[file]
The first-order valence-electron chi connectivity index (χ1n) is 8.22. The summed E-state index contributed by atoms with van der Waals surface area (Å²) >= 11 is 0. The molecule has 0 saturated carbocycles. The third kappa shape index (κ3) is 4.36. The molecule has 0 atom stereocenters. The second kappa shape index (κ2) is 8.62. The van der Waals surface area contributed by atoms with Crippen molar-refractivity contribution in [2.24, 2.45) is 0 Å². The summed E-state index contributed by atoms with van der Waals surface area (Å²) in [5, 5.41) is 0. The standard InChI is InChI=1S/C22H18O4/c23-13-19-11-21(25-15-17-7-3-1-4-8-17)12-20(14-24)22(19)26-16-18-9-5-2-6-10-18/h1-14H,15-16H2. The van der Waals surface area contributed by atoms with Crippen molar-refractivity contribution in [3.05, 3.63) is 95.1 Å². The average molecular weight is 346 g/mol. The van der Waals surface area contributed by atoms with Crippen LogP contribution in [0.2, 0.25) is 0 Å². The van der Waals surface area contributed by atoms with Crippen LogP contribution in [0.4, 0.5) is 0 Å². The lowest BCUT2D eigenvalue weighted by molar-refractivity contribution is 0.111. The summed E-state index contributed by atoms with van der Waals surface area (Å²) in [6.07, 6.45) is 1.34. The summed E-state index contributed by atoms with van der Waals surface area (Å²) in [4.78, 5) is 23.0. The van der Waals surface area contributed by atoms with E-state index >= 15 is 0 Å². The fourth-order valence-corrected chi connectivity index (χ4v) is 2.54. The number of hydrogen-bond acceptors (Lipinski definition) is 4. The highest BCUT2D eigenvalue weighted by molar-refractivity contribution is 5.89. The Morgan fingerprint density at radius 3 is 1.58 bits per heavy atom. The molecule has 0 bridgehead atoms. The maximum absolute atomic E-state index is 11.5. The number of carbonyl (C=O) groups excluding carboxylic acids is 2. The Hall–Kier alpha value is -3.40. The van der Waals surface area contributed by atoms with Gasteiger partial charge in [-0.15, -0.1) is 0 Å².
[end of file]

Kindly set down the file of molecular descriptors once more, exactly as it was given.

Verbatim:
The first-order valence-electron chi connectivity index (χ1n) is 8.22. The summed E-state index contributed by atoms with van der Waals surface area (Å²) >= 11 is 0. The molecule has 0 saturated carbocycles. The third kappa shape index (κ3) is 4.36. The molecule has 0 atom stereocenters. The second kappa shape index (κ2) is 8.62. The van der Waals surface area contributed by atoms with Crippen molar-refractivity contribution in [2.24, 2.45) is 0 Å². The summed E-state index contributed by atoms with van der Waals surface area (Å²) in [5, 5.41) is 0. The standard InChI is InChI=1S/C22H18O4/c23-13-19-11-21(25-15-17-7-3-1-4-8-17)12-20(14-24)22(19)26-16-18-9-5-2-6-10-18/h1-14H,15-16H2. The van der Waals surface area contributed by atoms with Crippen molar-refractivity contribution in [3.05, 3.63) is 95.1 Å². The average molecular weight is 346 g/mol. The van der Waals surface area contributed by atoms with Crippen LogP contribution in [0.2, 0.25) is 0 Å². The van der Waals surface area contributed by atoms with Crippen LogP contribution in [0.4, 0.5) is 0 Å². The lowest BCUT2D eigenvalue weighted by molar-refractivity contribution is 0.111. The summed E-state index contributed by atoms with van der Waals surface area (Å²) in [6.07, 6.45) is 1.34. The summed E-state index contributed by atoms with van der Waals surface area (Å²) in [4.78, 5) is 23.0. The van der Waals surface area contributed by atoms with E-state index >= 15 is 0 Å². The fourth-order valence-corrected chi connectivity index (χ4v) is 2.54. The number of hydrogen-bond acceptors (Lipinski definition) is 4. The highest BCUT2D eigenvalue weighted by molar-refractivity contribution is 5.89. The Morgan fingerprint density at radius 3 is 1.58 bits per heavy atom. The molecule has 0 bridgehead atoms. The maximum absolute atomic E-state index is 11.5. The number of carbonyl (C=O) groups excluding carboxylic acids is 2. The Hall–Kier alpha value is -3.40. The van der Waals surface area contributed by atoms with Gasteiger partial charge in [-0.15, -0.1) is 0 Å².